PHOENIX (AP) Kari Lake, a Republican Senate candidate in Arizona who says she lost a 2022 race for governor because of fraud, is declining to defend against a defamation lawsuit filed by a top election official.

Lake this week asked a judge to jump directly to the damages phase of the lawsuit filed by Republican Maricopa County Recorder Stephen Richer. The extraordinarily rare request for a default judgment seeks to bypass the opportunity to argue her statements weren’t defamatory, skipping ahead to determine how much she owes Richer.

The court had already rejected her motion to dismiss the case, and the Arizona Supreme Court declined to take her appeal.

“After months of doubling down and defending their lies across Arizona, in the media, and on social media, when push came to shove, the defendants decided to completely back down and concede that their lies were just that: lies, Richer said in a statement.

While declining to defend her statements in court, Lake maintains she was truthful and says she wants to avoid spending time and money on a protracted legal process. She questioned whether Richer can prove that he was harmed by her statements and demanded he release his medical and psychological records.

By participating in this lawsuit, it would only serve to legitimize this perversion of our legal system and allow bad actors to interfere in our upcoming election, Lake said in a video posted to social media. So I wont be taking part.

Lawyers for Richer last week asked the court to sanction Lake and the other defendants, arguing they were trying to waste time and delay discovery, the phase of a lawsuit where the parties turn over documents, text messages, emails and other relevant records.

There has been considerable speculation in Arizona and in Washington about whether discovery in the defamation case would unearth damaging or embarrassing communications that could affect Lake’s Senate campaign. Lake and her aides have secretly recorded conversations, including one where the former state GOP leader offered her a job if she’d stay out of the Senate race.

Richer told The Associated Press on Wednesday that he will still demand records from Lake to prove damages.

Lake is a former Phoenix television news anchor who quickly built an enthusiastic political following as a loyal supporter of former President Donald Trump and his lie that the 2020 election was stolen from him. She went on to narrowly lose her own race for Arizona governor last year along with a lawsuit challenging the results.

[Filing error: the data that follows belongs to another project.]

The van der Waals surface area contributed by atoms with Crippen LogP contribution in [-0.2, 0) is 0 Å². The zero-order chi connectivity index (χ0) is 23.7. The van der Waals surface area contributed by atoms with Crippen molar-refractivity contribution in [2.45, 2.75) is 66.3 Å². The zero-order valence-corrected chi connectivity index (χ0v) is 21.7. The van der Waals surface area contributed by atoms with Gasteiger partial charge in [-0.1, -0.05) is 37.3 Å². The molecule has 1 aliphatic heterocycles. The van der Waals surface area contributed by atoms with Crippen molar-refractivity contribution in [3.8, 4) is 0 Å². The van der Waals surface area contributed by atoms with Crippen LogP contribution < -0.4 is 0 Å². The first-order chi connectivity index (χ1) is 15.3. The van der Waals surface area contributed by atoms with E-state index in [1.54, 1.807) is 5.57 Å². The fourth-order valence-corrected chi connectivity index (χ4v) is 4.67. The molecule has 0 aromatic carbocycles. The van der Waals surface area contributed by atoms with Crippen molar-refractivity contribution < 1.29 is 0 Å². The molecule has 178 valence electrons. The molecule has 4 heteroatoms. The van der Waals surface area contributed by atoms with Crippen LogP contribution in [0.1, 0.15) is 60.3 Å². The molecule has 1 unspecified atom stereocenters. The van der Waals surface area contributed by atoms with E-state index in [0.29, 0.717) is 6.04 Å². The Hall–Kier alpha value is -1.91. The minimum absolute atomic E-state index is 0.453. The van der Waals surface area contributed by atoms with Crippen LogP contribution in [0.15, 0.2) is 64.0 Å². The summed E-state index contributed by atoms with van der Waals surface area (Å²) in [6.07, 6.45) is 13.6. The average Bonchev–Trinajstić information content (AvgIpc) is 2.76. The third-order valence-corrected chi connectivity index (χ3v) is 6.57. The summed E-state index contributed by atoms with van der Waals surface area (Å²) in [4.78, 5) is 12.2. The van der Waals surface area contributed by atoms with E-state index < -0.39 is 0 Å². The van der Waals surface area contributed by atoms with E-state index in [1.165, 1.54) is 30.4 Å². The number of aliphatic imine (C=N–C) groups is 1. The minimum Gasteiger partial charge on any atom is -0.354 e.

She is the second prominent Trump ally to give up the chance to defend against a defamation lawsuit after Trump attorney Rudy Giuliani was found liable for defaming two Georgia election workers. A judge found Giuliani ignored his duty as a defendant to turn over information requested by the workers. A jury ultimately awarded the women $148 million.

Richer’s lawsuit, filed in Maricopa County Superior Court, names Lake, her husband, her campaign and her political fundraising group as defendants. In addition to unspecified monetary damages, Richer is seeking a court order declaring Lakes statements false and requiring her to delete them from social media.

Supreme Court precedent sets a high bar for defamation cases brought by public officials like Richer. He would have been required to prove not just that Lake’s statements were untrue but that she made them with actual malice;” that is, knowing they were false or with reckless disregard for whether they were true or false.

The suit takes issue with two claims in particular that Richer intentionally had 19-inch ballot images printed on 20-inch paper, causing counting problems, and that he injected 300,000 bogus ballots. It details nearly three dozen times she made the claims publicly on social media or at rallies and news conferences.

The suit says Richer has faced death threats, including one that was prosecuted by the Justice Department, and has spent thousands of dollars on home security. He said he and his wife have altered their routines and law enforcement has stepped up patrols around their home and workplaces.

By JONATHAN J. COOPER (Associated Press)